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Camp Justice in 2009
Tents where visiting lawyers, human rights observers, and reporters were to stay, when watching or participating in the Military Commissions.

Camp Justice is the name given to the portion of the Guantanamo Bay Naval Base where the Guantanamo military commissions are held.[1] It was named by TSgt Neil Felver of the 122 Civil Engineering Squadron in a name the camp contest.[2][3] Initially the complex was to be a permanent facility, costing over $100 million. The United States Congress overruled the Bush Presidency's plans. Now the camp will be a portable, temporary facility, costing approximately $10 million.

On 2 January 2008 Toronto Star reporter Michelle Shephard offered an account of the security precautions reporters go through before they can attend the hearings:[4]

  • Reporters were not allowed to bring in more than one pen;
  • Female reporters were frisked if they wore underwire bras;
  • Reporters were not allowed to bring in their traditional coil-ring notepads;
  • The bus bringing reporters to the hearing room is checked for explosives before it leaves;
  • 200 metres from the hearing room reporters dismount, pass through metal detectors, and are sniffed by chemical detectors for signs of exposure to explosives;
  • Only eight reporters are allowed into the hearing room—the remainder watch over closed circuit TV;

On 1 November 2008 David McFadden of the Associated Press stated the 100 tents erected to hold lawyers, reporters and observers for the military commissions were practically deserted when he and two other reporters covered Ali Hamza al-Bahlul's military commission in late October 2008.[5]


  1. ^ Army Sergeant. Sarah E. Stannard (4 October 2007). "Prime BEEF stamps hoof prints on Gitmo". JTF-Guantanamo Public Affairs. Archived from the original on 9 May 2012. Retrieved 14 October 2007. The Red Bulls began construction on what they have since dubbed, "Camp Justice" shortly after their arrival here, and within two weeks, the site had already been classified as operational. Using large tents which had been shipped in by barge earlier this year, the 474th built, from the ground up, their own living quarters, office areas and morale welfare and recreation building.CS1 maint: BOT: original-url status unknown (link)
  2. ^ William Glaberson (14 October 2007). "Portable Halls of Justice Rise in Guantánamo". The New York Times. Archived from the original on 4 May 2015. Retrieved 14 October 2007. The complex, including the tent city dubbed Camp Justice, may be the perfect architecture for the long-running limbo that is Guantánamo. Officials from President Bush on down have said they would like to close Guantánamo, yet the administration is just as eager to show progress in trying some of the 330 detainees, most of whom have been held for years without formal charges.CS1 maint: BOT: original-url status unknown (link)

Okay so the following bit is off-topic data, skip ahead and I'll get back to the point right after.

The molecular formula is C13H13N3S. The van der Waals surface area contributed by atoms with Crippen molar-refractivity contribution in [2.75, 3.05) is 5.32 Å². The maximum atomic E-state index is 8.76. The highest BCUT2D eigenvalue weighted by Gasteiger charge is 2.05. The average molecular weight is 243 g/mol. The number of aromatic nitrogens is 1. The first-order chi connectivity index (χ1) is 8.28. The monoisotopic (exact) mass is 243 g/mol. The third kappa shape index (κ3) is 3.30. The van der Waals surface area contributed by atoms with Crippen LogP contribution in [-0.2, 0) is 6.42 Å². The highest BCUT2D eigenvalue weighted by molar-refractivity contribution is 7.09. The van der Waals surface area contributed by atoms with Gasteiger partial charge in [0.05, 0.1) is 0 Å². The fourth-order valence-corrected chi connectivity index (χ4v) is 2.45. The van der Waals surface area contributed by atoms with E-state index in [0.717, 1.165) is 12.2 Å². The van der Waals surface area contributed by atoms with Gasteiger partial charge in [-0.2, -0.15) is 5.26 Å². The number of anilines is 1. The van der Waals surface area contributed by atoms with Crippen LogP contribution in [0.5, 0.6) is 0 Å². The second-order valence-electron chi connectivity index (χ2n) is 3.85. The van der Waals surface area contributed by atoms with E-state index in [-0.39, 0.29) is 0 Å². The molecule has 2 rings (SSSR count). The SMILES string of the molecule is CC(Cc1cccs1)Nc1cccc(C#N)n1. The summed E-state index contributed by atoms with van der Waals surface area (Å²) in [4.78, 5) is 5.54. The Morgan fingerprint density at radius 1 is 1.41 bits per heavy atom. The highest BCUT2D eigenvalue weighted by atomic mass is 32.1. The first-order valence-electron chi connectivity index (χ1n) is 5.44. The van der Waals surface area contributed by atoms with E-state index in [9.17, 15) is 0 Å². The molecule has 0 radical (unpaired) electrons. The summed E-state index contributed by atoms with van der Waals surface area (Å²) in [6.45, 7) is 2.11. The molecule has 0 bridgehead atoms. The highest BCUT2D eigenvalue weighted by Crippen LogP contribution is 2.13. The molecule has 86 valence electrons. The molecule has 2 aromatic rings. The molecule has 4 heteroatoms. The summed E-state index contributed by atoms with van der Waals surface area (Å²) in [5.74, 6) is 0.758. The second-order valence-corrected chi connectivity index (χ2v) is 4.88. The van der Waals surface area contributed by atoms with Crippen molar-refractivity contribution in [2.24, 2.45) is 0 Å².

3. ^ Carol J. Williams (14 October 2007). "Tent city built for terror trials". Baltimore Sun. Retrieved 14 October 2007. A complex of canvas Quonset huts arrayed like dominoes has risen on an abandoned airfield here, where just a year ago the Pentagon envisioned a $125 million permanent judicial center in which terrorism suspects would be brought to trial.mirror
  4. ^ Michelle Shephard (2 January 2008). "Guantanamo hearings try patience: Underwire bra, extra pen among items unpopular with military overseers at terrorist suspects' trials". Toronto Star. Archived from the original on 9 May 2012. Retrieved 4 January 2008. Khadr's next court appearance is expected in February. Construction on a new tent city beside the courthouse will probably be completed by then. Reporters will sleep eight to a tent, along with the lawyers, court observers, soldiers and court staff. The area is called Camp Justice, and a sign out front has a picture of a snarling red bull with smoke coming out of his nostrils.CS1 maint: BOT: original-url status unknown (link)
  5. ^ David McFadden (1 November 2008). "With US election, sun setting on Guantanamo trials". Associated Press. Archived from the original on 2008-11-01. Retrieved 1 November 2008. Camp Justice, erected six months ago for the first U.S. war-crimes trials in a half-century, already feels like a ghost town. A hundred canvas tents pitched on a weed-choked airfield to house an army of lawyers and journalists stand mostly empty, even as air conditioning blasts through them to keep iguanas and large rodents at bay.